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writer's block

5 Tips for Handling Writer’s Block

What strikes fear in the hearts of writers in a similar way as the presence of Voldemort? Writer’s block. It hits most of us at one time or another, and it can really derail our best writing efforts. So, what do we do when we are visited by this unwanted guest? Here are some practical tips to help you push through this dreaded writing dilemma and face it head-on. 

 

Look up poetry prompts to get the creativity flowing 

The internet is full of great resources for poets, and several accounts on Instagram and on the general web have poetry prompts to get you started. I have also written an article on poetry prompts that I would definitely encourage you to use if you are stuck in a creative rut. 

 

Poetry prompts are awesome because they help you take your writing in several different directions. Some exercises may even encourage you to write from a different perspective or view your writing through a different lens. Lots of options open up to us when we step out of the familiar and try to write from a different angle. If you try one of our suggested poetry prompts, leave your work in the comments. We would love to read it!

 

Read more: How to Beat Writing Burnout: 5 Tips to Help You Feel Inspired Again

 

Research different poetic forms

The more you learn about poetic forms, the more you’ll be able to diversify your work. The possibilities are truly endless here! Sonnets, limericks, haikus, iambic pentameter, the list goes on and on. I remember when I was in high school, we did a project using iambic pentameter, and it was so much fun. It was a poetic form I had never used before and it was such a refreshing change of pace to organize my thoughts to fit the structure appropriately. Since it was so new and exciting, it sparked new energy within me that reflected in my writing. Sometimes these poetic forms act as catalysts for your creativity to come to life again.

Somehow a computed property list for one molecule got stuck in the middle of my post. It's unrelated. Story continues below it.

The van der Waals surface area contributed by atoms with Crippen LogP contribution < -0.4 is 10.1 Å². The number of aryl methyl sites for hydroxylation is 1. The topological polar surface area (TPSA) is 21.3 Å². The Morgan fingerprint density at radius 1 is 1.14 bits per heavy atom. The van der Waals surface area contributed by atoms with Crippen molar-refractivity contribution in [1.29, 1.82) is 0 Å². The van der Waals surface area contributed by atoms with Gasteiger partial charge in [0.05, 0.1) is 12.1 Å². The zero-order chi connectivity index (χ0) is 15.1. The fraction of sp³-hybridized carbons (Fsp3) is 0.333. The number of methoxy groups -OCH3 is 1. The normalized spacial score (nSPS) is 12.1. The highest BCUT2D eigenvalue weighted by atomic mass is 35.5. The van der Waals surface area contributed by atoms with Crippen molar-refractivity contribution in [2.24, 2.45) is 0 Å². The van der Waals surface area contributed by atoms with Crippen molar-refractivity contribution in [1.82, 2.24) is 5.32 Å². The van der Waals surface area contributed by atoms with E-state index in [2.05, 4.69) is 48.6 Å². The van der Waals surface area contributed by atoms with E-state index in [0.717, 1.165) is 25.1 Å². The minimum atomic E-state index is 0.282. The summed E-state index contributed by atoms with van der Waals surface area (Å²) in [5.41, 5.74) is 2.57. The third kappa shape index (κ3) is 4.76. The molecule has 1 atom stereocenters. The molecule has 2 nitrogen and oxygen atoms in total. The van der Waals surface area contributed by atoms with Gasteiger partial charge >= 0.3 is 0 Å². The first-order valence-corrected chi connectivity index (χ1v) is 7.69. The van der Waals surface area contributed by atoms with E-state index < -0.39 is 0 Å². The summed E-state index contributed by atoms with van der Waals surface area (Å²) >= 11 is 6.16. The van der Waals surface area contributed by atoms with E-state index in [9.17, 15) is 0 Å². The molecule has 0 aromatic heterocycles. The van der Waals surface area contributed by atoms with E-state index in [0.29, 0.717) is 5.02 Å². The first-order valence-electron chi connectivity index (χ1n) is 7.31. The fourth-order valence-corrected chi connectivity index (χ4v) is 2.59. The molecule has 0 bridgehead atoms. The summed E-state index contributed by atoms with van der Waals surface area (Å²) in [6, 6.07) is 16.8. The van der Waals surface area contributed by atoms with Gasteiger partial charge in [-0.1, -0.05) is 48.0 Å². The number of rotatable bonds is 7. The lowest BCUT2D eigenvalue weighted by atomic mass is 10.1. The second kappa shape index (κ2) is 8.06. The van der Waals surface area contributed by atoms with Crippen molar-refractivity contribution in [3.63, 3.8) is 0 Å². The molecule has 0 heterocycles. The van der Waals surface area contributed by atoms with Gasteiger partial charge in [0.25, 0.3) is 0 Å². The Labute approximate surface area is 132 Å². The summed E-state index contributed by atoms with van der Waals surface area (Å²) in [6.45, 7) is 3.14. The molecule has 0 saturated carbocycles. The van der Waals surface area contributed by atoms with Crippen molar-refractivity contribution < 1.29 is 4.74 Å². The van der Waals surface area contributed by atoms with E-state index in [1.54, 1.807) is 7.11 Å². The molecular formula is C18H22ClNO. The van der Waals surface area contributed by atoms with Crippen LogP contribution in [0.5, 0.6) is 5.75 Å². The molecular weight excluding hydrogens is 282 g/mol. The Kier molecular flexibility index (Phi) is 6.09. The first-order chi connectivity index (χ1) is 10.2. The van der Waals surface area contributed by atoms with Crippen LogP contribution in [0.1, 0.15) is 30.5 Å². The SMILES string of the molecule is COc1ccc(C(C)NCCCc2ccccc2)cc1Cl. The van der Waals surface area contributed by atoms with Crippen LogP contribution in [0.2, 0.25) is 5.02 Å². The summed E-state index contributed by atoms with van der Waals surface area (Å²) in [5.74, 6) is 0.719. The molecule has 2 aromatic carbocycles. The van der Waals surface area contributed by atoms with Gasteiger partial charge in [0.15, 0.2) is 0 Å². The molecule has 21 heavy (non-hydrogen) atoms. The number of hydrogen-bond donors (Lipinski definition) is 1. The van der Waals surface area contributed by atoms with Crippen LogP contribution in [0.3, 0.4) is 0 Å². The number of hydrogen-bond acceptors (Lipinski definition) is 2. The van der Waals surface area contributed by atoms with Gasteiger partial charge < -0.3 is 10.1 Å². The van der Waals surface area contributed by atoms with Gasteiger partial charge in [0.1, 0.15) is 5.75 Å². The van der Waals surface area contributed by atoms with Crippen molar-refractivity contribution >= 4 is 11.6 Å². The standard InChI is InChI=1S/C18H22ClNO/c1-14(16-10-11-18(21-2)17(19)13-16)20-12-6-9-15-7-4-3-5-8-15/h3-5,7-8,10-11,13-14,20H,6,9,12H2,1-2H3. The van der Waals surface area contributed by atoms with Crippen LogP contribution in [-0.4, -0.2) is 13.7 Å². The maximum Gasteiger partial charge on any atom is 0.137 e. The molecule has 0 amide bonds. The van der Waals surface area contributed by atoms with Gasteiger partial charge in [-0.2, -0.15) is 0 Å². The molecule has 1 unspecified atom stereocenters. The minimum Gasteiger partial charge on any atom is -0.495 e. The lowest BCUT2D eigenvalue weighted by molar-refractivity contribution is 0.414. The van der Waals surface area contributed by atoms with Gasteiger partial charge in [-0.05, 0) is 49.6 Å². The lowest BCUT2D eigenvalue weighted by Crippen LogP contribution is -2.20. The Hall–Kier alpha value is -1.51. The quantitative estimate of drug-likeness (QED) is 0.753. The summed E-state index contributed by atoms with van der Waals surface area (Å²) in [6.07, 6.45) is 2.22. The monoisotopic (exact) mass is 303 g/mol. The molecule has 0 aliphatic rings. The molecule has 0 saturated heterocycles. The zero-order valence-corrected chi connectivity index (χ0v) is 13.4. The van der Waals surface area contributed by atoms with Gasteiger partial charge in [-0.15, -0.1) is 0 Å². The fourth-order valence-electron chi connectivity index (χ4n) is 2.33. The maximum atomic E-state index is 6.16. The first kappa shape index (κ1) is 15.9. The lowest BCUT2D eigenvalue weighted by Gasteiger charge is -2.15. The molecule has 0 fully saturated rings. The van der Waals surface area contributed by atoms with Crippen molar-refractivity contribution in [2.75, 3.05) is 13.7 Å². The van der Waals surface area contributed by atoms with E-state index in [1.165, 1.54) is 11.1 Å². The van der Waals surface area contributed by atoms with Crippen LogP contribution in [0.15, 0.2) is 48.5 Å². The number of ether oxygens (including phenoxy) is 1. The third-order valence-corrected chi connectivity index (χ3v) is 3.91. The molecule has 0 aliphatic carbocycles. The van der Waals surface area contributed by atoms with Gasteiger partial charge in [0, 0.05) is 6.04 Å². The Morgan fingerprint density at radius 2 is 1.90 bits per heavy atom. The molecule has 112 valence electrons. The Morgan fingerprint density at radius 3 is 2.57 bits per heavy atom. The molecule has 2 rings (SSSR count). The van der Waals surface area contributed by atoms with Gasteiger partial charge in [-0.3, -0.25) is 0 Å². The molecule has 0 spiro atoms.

Do some collaborative writing 

Do you remember the childhood game where you would make up a story in a group? One person would start and then the next person would pick up where they left off and so on? Why not try this with your writing? You can work with another poet friend or creative to collaborate on something new and exciting. 

 

If your partner is an artist, maybe they can create a picture or illustration that you can then write a poem about. If your partner is another poet, maybe you can both decide to tackle a certain topic and then come together when you’re done to make them flow into a bigger piece. This is a  fun way to feed off of each other’s creative energy while still maintaining your own personal vision for your work. 

 

Set aside time to write each day 

This one may seem especially challenging when you are battling writer’s block, but sometimes the best way through it is to just carry on. You may have days where you feel like nothing is cohesive and your words are a jumbled, unrelated mess. However, taking that time every day to work on your writing will get you into the mindset of creating every day. Even when you feel like it will never end, writer’s block will eventually pass. When you’re on the other side of it, you may find a glimmer of something inspired in your everyday writings from when you were blocked. Your future self may just end up thanking you for those days of chaos on the pages of your notebooks. Don’t lose hope! 

 

Read more: 5 Surprising Techniques to Unlock Your Creativity

 

Create your own poetry prompts in your everyday life 

This is a really fun practice that yields great results when given time. You can create your own prompts by drawing on inspiration from your own experiences and surroundings. Try this simple exercise: look around whatever room you are in. Focus on one object. Figure out a way to tell a story about it. You can also use this approach for experiences and emotions. Think about something that happened to you today or something you felt. Air it out on paper. There are so many different ways to do this small but powerful activity. Try it out and see what you come up with. 

 

Writer’s block is the number one frustration of writers, but it doesn’t have to be a permanent resident in your head. If you are experiencing writer’s block, please know that it will pass with time. You are still a great writer and there are still so many stories that you can tell. And, in the meantime, I hope that these tips help you work through it. Happy writing!